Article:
What is the story on Donald Trump’s hair? He looks like he is trying to hide something?
As I understand it, Donald Trump was a victim of the old hair transplant process starting in the 1980s. The quality of the work most probably resulted in the pluggy look, and he possibly had scalp reductions (which were popular in those days). Between the two, he might have little donor hair left. There may be significant scarring as well if he had many procedures in the ‘old days’. He apparently found the solution to cover up his hair loss problem, with a creative hair styling that he is now well known for. He knows that his hair is the subject of much focus and with people who just love to talk or make their living hosting entertainment shows. That is the price of today’s celebrity.
What he has done is to exploit a ‘comb-forward’ style, maximizing what hair he has to cover what he wants to hide. Like the comb-over, it layers hair from one part of the scalp to another (comb-forward means that the hair is kept long and combed to the front). I call this the ‘Trump style comb-forward’ in my private office practice, because of his celebrity status. This style uses what many people with frontal balding exploit (see the Norwood Class 3 or 4 pattern balding). The less hair that is lost and the more hair that remains, the more effective is the result of styling to hide thinning or balding in the frontal area. When taken to extreme, whether it is the comb-over or the comb-forward, the appearance does not look good.
When any reasonable amount of hair is transplanted in the Class 3 or 4 balding pattern (those with natural Norwood Class frontal balding patterns), a comb-forward can work even better so restoring all of the missing density is not needed. Nobody ever knew that CBS News sports reporter Steve Hartman was balding and he perfected the combing to the front and side enough to hide his thinning hairline. This canopy comb-forward was very effective for him (a common combing style for many men), but he was slowly losing the battle to preserve his look. Many men tell me that they spend more and more time dealing with their hair, not only in the mornings, but throughout the day as well. One man who comes to mind told me that his comb was like his Mont-blanc pen, always needed wherever he went and he carried hair spray with him to touch up the styling in bathroom breaks that he had to take quite often. Steve’s hair, on the other hand, was very cooperative with a strong character that easily laid down the way he wanted it to. Rather than waiting too long and risking an unnatural appearance, Steve decided to take the bull by the horns and had one transplant procedure (see pictures). Steve went for natural fullness as he did not want to maintain any illusion at all, so we put as much hair as we could safely move in just one transplant session. The point between where Steve came from and a really bad comb-over (the kind that everyone sees on TV or at the airport), is a slow, insidious process — so slow in fact, that the person who is doing it never notices the advancing balding nor the progressive failure of the grooming style. I always wonder why family members do not comment on the failure of this styling process, but maybe they are just not saying anything early enough and now are embarrassed to say anything at all so late in the process.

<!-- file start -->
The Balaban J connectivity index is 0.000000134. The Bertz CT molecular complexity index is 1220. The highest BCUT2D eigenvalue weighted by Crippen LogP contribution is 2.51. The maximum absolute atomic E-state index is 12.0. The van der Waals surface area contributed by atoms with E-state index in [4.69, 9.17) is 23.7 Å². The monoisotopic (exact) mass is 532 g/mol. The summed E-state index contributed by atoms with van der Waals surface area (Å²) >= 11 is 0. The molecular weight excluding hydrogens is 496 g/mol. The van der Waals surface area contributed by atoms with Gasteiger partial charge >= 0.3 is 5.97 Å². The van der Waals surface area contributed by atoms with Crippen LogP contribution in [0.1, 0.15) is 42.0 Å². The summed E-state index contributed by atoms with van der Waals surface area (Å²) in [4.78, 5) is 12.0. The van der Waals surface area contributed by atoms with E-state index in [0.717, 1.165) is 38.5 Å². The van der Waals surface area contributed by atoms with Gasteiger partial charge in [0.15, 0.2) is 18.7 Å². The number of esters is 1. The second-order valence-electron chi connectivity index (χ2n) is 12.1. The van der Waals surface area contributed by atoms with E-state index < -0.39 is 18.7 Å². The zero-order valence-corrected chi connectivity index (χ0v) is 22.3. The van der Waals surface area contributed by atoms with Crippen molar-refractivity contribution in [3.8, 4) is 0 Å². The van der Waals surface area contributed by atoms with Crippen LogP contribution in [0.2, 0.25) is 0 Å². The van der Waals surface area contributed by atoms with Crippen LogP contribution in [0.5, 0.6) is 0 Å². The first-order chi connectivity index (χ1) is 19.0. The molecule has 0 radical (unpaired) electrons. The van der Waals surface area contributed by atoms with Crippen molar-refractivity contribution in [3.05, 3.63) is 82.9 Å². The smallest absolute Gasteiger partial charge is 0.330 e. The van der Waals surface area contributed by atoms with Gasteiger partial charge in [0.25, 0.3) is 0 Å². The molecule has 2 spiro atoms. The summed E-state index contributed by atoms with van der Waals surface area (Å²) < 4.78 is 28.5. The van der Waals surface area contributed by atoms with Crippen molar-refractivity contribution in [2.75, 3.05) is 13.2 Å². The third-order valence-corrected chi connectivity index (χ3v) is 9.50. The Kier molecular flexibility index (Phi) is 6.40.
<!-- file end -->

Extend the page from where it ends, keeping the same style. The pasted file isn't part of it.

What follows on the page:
Some men with bad comb-overs deny their evolving look, putting a mental block on the unnatural appearance they evolved, and others just stop going out into the public arena. Hats and wigs solve the problem for some, a type of cover-up that does not work for everyone and I have seen a few take it to extreme levels, creating a bouffant style with hair that is one or two feet long and combed into a circlular pattern, layered hair by hair to mimic what the person thinks is normal.
I have been asked many times why the rich and famous who can afford the best doctors don’t just get the best surgical hair restoration money can buy. Ignorance is part of the answer. I believe that many men with the old deforming hair transplants find themselves in a difficult situation. They may not know that they were going down that road when the process initially started. When they found out, they may have come to the conclusion that it was too late to do something about it. With luck, men in this predicament may find some solution that they learn to live with when it works (comb overs, hats, wigs, scalp coloring agents, and the like) or they may find their way to a good hair transplant surgeon who can fix the problem.
With today’s modern Follicular Unit Transplant and Follicular Unit Extraction (FUE) techniques, some amazing work can be done. With FUE in particular, it is virtually for all practical purposes scar-less and the procedure is minimally invasive. Not everyone can be brought back to “normal” if too much of the hair has been squandered, or if scarring has gone too far. If Mr. Trump had old type plugs, he can have that hair redistributed so that the big bad plugs are no longer present. Any hair that is moved can be put to better esthetic use in other scalp locations under the guidance of an artistic hair restoration surgeon (see Dean’s Story for an example of this).
Had Mr. Trump been a patient of ours, I could never have written anything about him because patient privacy is central to the way doctors operate their business today. I hope that by writing this piece in answer to your question, I have not offended him in any way.